Grammar Lesson 2: Gender

Like other aspects of life such as age, job, status, and species, gender is used in tarot as a symbolic construct. We will get into this in more detail in Week Four when we look at the court cards in the Minor Arcana, but for now let’s look at how gender is used in the Majors.

I want to note before we go any further that these cards and the symbolic constructs that they employ are not meant to be interpreted literally or projected onto another person without their consent. Whether you personally identify as male, female, or non-binary, in the eyes of the tarot you contain aspects of every card, every figure, and every theme in the deck. The full spectrum of human experience exists within all of us, and the purpose of isolating certain aspects into a tarot card is for us to identify which aspects of self we wish to call forward in any given circumstance. Some situations may call for the softness of your inner Empress, while others may require the iron fist of the Emperor. Regardless of your gender, age, personality, or history, you contain the potential for all of these archetypes simply by being human.

Furthermore, depending on what deck you use, any of the figures that are traditionally drawn as male or female-bodied figures may be depicted differently. Your deck may feature all-female bodies as we see in the Motherpeace deck, or you may have a deck with non-binary or gender-fluid figures as we see in the Next World Tarot, pictured below. Whatever genders are shown in your deck, it's important to understand this characteristic as a symbolic aspect of the card which will carry a specific purpose and meaning to you.

Generally speaking, when we see gender in the Major Arcana, we are dealing with an expression of the Divine Masculine and Divine Feminine. If we consider the spirit as containing the potential for every possible human archetype, the masculine and feminine can be seen as two parts which are necessary to create balance and give birth to new life. Thus, binary gender represents two aspects of self that are required for transcendence and meaningful creation, the duality of yin and yang which we all strive to bring into harmony.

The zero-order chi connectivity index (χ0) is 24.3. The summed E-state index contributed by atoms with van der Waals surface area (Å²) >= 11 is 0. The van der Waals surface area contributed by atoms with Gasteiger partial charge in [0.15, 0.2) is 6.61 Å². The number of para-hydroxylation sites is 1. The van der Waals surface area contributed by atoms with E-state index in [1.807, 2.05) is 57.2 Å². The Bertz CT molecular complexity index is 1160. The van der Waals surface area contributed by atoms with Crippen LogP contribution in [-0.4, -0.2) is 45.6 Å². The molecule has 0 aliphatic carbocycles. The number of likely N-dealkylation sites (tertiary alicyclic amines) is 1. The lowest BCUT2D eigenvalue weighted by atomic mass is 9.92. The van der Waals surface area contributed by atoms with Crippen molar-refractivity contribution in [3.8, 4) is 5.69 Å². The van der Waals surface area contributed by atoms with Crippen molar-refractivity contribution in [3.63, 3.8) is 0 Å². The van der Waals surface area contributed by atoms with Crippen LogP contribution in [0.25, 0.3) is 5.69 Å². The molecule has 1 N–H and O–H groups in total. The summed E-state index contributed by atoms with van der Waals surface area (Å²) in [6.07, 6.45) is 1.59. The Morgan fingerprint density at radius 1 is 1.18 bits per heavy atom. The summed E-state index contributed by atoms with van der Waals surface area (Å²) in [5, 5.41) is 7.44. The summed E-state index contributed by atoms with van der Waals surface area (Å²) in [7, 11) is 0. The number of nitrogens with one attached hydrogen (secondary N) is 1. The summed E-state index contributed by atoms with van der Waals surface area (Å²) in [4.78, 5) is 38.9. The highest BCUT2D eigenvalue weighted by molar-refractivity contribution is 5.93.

The Divine Feminine or yin aspect refers to introspection, intuition, empathy, nurture, community, sensuality, and collaboration. She is seen as being focused inward, as opposed to outward. The expression of this aspect is most notably seen in the High Priestess, the Empress, and Strength.

The Divine Masculine or yang aspect refers to structure, action, analysis, decisiveness, protectiveness, and purpose. He is focused outward on external results in the outside world. The expression of this aspect is most notably seen in the Magician, the Emperor, and the Hierophant.

It is notable that angels in the tarot are typically androgynous, representing the highest and purest expression of spirit, which transcends the human construct of gender. In the Lovers card, for example, we see the naked male and female figures visited by an angel, representing the harmonious balance of masculine and feminine energy which leads to a transcendence of the earthly plane. The Chariot also speaks to balance and transcendence. Although evidently male, the figure is decorated with symbols of the masculine and feminine working together, his clothing echoing the imagery of the High Priestess and Empress. He is the intentional embodiment of the wisdom of the Priestess (Divine Feminine), taking her spiritual guidance and putting it into action in the outer world (Divine Masculine).

I will not pretend to be an authority on ancient scriptures, nor would I insist that reading tarot requires one to subscribe to any particular concept of the gender binary. However, I do believe it’s important to acknowledge the intention behind these figures as they are depicted in the traditional system and understand what is intended by them being assigned their respective gender roles, as this can help to find contrast between the cards to develop a complex and nuanced interpretation.

For example, if a reading strongly suggests a need for the Divine Feminine, I might interpret that as a situation which requires less force and action, and more receptivity and introspection. If a spread indicates a need for the Masculine, I might interpret that as an invitation to take willful action and stand up for oneself. One way of being is not innately male-like or female-like, the tarot simply uses gender as the symbolic representation of that spectrum of inner versus outer, hard versus soft, and yin versus yang.

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